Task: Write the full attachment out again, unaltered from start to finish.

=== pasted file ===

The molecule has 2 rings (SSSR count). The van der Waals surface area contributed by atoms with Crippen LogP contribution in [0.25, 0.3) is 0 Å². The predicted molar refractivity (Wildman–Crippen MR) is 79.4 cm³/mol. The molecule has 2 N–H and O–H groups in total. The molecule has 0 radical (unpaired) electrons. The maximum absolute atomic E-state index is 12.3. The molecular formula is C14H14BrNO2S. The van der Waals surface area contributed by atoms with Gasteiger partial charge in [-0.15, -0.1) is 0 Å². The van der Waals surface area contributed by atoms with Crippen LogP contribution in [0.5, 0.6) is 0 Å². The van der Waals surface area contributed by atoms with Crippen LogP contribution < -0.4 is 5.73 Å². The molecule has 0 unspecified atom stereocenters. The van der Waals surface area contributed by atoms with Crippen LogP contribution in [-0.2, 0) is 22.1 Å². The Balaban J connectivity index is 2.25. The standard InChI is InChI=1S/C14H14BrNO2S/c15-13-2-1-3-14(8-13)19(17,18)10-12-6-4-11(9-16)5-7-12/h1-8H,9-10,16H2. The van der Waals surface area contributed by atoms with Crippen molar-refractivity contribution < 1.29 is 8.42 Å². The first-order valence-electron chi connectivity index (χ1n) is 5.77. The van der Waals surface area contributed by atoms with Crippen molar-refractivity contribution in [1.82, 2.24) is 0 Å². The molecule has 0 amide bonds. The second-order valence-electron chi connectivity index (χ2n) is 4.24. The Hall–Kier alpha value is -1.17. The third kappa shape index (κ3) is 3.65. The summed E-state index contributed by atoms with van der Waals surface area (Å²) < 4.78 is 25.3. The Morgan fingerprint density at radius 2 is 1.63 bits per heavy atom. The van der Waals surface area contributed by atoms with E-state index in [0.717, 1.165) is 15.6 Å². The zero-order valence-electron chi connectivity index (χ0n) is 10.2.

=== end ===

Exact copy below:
The molecule has 2 rings (SSSR count). The van der Waals surface area contributed by atoms with Crippen LogP contribution in [0.25, 0.3) is 0 Å². The predicted molar refractivity (Wildman–Crippen MR) is 79.4 cm³/mol. The molecule has 2 N–H and O–H groups in total. The molecule has 0 radical (unpaired) electrons. The maximum absolute atomic E-state index is 12.3. The molecular formula is C14H14BrNO2S. The van der Waals surface area contributed by atoms with Gasteiger partial charge in [-0.15, -0.1) is 0 Å². The van der Waals surface area contributed by atoms with Crippen LogP contribution in [0.5, 0.6) is 0 Å². The van der Waals surface area contributed by atoms with Crippen LogP contribution < -0.4 is 5.73 Å². The molecule has 0 unspecified atom stereocenters. The van der Waals surface area contributed by atoms with Crippen LogP contribution in [-0.2, 0) is 22.1 Å². The Balaban J connectivity index is 2.25. The standard InChI is InChI=1S/C14H14BrNO2S/c15-13-2-1-3-14(8-13)19(17,18)10-12-6-4-11(9-16)5-7-12/h1-8H,9-10,16H2. The van der Waals surface area contributed by atoms with Crippen molar-refractivity contribution < 1.29 is 8.42 Å². The first-order valence-electron chi connectivity index (χ1n) is 5.77. The van der Waals surface area contributed by atoms with Crippen molar-refractivity contribution in [1.82, 2.24) is 0 Å². The molecule has 0 amide bonds. The second-order valence-electron chi connectivity index (χ2n) is 4.24. The Hall–Kier alpha value is -1.17. The third kappa shape index (κ3) is 3.65. The summed E-state index contributed by atoms with van der Waals surface area (Å²) < 4.78 is 25.3. The Morgan fingerprint density at radius 2 is 1.63 bits per heavy atom. The van der Waals surface area contributed by atoms with E-state index in [0.717, 1.165) is 15.6 Å². The zero-order valence-electron chi connectivity index (χ0n) is 10.2.